Gwinnett Daily Post- For months, I have been traveling the region to talk with Georgians about what they could expect from a new American Congress. As you can imagine, they were skeptical. For the past few years in a divided Congress, the House has been producing literally hundreds of bipartisan bills, but the Senate has been too dysfunctional to move those bills to the president’s desk.
As I talked with folks across the state, I expressed my confidence that if a new Congress was elected, America could expect different results. I shared my hope to begin this new Congress by passing commonsense, solution-oriented bills like the Hire More Heroes Act, a bill passed overwhelmingly in the last Congress by the House and ignored by the Senate.
The Hire More Heroes Act recognizes that some businesses across America are not hiring new employees in order to avoid cresting a 50-employee threshold that would catapult them into a complex and expensive regulatory regime under the Affordable Care Act. Based on this bad government policy, these businesses stop hiring in order to avoid costly regulation and that is hindering American job growth. All the while, our veterans returning from Iraq and Afghanistan in record numbers are still struggling to find employment. In fact, according to the U.S. Department of Veterans Affairs, the unemployment rate among veterans out-paces the non-veteran population by 2 percent.
So, to spur job growth and help return our veterans to work, the Hire More Heroes Act allows employers to exempt new veterans that they hire from the 50-employee Obamacare regulatory threshold.
The Hire More Heroes Act won’t solve all of America’s problems or save everyone from the burdens of excessive regulation resulting from the Affordable Care Act, but it will help small businesses to grow, and it will help our veterans get back to work. This is a step in the right direction for America. Rather than begin the new Congress with partisan gridlock, I have been working to promote these commonsense solutions that will begin making a difference immediately.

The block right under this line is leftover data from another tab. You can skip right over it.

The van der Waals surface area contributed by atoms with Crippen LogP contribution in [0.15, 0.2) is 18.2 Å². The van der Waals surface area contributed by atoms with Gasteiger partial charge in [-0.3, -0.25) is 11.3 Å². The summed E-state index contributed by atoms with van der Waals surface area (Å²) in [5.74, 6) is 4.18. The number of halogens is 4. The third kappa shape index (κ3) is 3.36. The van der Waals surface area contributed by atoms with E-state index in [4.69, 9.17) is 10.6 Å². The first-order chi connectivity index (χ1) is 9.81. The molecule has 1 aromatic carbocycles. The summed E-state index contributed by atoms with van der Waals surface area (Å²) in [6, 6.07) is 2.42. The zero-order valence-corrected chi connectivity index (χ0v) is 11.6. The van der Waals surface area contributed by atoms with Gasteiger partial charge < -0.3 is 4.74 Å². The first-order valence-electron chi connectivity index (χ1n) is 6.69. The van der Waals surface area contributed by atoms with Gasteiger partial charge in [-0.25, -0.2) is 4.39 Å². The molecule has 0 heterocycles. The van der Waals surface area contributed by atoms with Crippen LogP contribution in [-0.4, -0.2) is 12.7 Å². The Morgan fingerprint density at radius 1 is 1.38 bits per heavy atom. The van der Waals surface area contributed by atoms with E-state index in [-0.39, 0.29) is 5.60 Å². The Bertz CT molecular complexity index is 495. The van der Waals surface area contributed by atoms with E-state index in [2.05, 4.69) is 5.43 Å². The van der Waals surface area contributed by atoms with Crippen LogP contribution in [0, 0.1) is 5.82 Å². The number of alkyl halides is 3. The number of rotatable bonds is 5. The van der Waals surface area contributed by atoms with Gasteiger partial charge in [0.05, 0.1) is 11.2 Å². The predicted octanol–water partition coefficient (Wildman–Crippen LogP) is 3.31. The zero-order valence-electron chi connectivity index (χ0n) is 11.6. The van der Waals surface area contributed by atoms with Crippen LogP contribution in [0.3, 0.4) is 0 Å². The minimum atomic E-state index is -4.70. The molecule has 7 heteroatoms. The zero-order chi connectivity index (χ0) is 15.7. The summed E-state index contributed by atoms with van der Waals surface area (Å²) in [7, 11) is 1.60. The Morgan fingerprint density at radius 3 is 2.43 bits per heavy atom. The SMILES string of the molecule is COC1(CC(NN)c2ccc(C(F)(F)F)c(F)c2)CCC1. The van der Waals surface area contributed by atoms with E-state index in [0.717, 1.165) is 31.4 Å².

The new Congress began on a snowy Washington Tuesday this past week. Legislation began to be filed. Committees began to hold meetings, and through my efforts and the work of many others, on that very first day the House again passed the Hire More Heroes Act — this time unanimously. As the week went on, more commonsense, bipartisan solutions came to the House floor and passed in dramatic bipartisan fashion. A bill to build the Keystone Pipeline, a bill to restore the 40-hour work week that the Affordable Care Act is eroding, and a bill to reform and reauthorize terrorism risk insurance followed—all commonsense, all bipartisan, and all headed to the Senate.
Unlike recent years, the new Senate is joining the House in looking for solutions. It is already scheduling the consideration of these bills. Solution-oriented bills that languished for months or years with no action in the previous Senate are now moving towards a final vote on the Senate floor before January is even complete.
I can’t tell you with certainty how much this new Congress will accomplish or if President Obama will agree to work with a bipartisan majority, but I can promise you that this new Congress is committed to problem solving. Beginning with that snowy Washington Tuesday this past week, a new day is dawning in Washington, and solutions — not gridlock — will be the new normal on Capitol Hill.
U.S. Rep. Rob Woodall, R-Lawrenceville, serves on the House Budget Committee and the House Rules Committee.